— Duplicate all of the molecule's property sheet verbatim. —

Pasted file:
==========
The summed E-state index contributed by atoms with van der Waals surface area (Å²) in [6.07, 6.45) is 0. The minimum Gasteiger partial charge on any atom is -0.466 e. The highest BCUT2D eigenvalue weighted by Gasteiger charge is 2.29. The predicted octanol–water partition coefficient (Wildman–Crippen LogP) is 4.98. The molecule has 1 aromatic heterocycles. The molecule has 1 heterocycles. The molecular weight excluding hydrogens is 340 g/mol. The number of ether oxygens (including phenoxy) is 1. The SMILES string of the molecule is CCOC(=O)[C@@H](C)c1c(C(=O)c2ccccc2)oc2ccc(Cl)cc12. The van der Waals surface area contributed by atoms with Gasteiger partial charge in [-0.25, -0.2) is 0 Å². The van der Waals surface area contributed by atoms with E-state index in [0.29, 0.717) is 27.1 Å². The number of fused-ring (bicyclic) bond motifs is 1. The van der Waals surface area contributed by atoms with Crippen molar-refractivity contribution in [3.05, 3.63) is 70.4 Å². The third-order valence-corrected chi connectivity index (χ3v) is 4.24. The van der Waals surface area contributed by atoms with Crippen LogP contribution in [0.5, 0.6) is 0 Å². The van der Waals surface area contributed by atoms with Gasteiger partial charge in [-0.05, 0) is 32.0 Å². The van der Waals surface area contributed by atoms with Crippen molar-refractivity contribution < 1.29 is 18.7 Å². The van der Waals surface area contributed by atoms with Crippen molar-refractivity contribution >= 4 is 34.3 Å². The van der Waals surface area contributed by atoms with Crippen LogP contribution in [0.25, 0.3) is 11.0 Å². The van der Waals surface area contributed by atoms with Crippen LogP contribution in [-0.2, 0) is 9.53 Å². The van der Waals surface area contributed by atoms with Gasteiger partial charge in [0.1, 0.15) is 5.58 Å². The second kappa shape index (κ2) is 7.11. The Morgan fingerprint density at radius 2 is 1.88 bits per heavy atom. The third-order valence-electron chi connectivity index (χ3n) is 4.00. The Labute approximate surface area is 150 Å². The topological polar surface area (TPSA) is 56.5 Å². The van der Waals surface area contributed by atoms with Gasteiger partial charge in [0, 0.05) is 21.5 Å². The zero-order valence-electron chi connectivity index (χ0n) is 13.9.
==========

The summed E-state index contributed by atoms with van der Waals surface area (Å²) in [6.07, 6.45) is 0. The minimum Gasteiger partial charge on any atom is -0.466 e. The highest BCUT2D eigenvalue weighted by Gasteiger charge is 2.29. The predicted octanol–water partition coefficient (Wildman–Crippen LogP) is 4.98. The molecule has 1 aromatic heterocycles. The molecule has 1 heterocycles. The molecular weight excluding hydrogens is 340 g/mol. The number of ether oxygens (including phenoxy) is 1. The SMILES string of the molecule is CCOC(=O)[C@@H](C)c1c(C(=O)c2ccccc2)oc2ccc(Cl)cc12. The van der Waals surface area contributed by atoms with Gasteiger partial charge in [-0.25, -0.2) is 0 Å². The van der Waals surface area contributed by atoms with E-state index in [0.29, 0.717) is 27.1 Å². The number of fused-ring (bicyclic) bond motifs is 1. The van der Waals surface area contributed by atoms with Crippen molar-refractivity contribution in [3.05, 3.63) is 70.4 Å². The third-order valence-corrected chi connectivity index (χ3v) is 4.24. The van der Waals surface area contributed by atoms with Crippen LogP contribution in [0.5, 0.6) is 0 Å². The van der Waals surface area contributed by atoms with Gasteiger partial charge in [-0.05, 0) is 32.0 Å². The van der Waals surface area contributed by atoms with Crippen molar-refractivity contribution < 1.29 is 18.7 Å². The van der Waals surface area contributed by atoms with Crippen molar-refractivity contribution >= 4 is 34.3 Å². The van der Waals surface area contributed by atoms with Crippen LogP contribution in [0.25, 0.3) is 11.0 Å². The van der Waals surface area contributed by atoms with Crippen LogP contribution in [-0.2, 0) is 9.53 Å². The van der Waals surface area contributed by atoms with Gasteiger partial charge in [0.1, 0.15) is 5.58 Å². The second kappa shape index (κ2) is 7.11. The Morgan fingerprint density at radius 2 is 1.88 bits per heavy atom. The third-order valence-electron chi connectivity index (χ3n) is 4.00. The Labute approximate surface area is 150 Å². The topological polar surface area (TPSA) is 56.5 Å². The van der Waals surface area contributed by atoms with Gasteiger partial charge in [0, 0.05) is 21.5 Å². The zero-order valence-electron chi connectivity index (χ0n) is 13.9.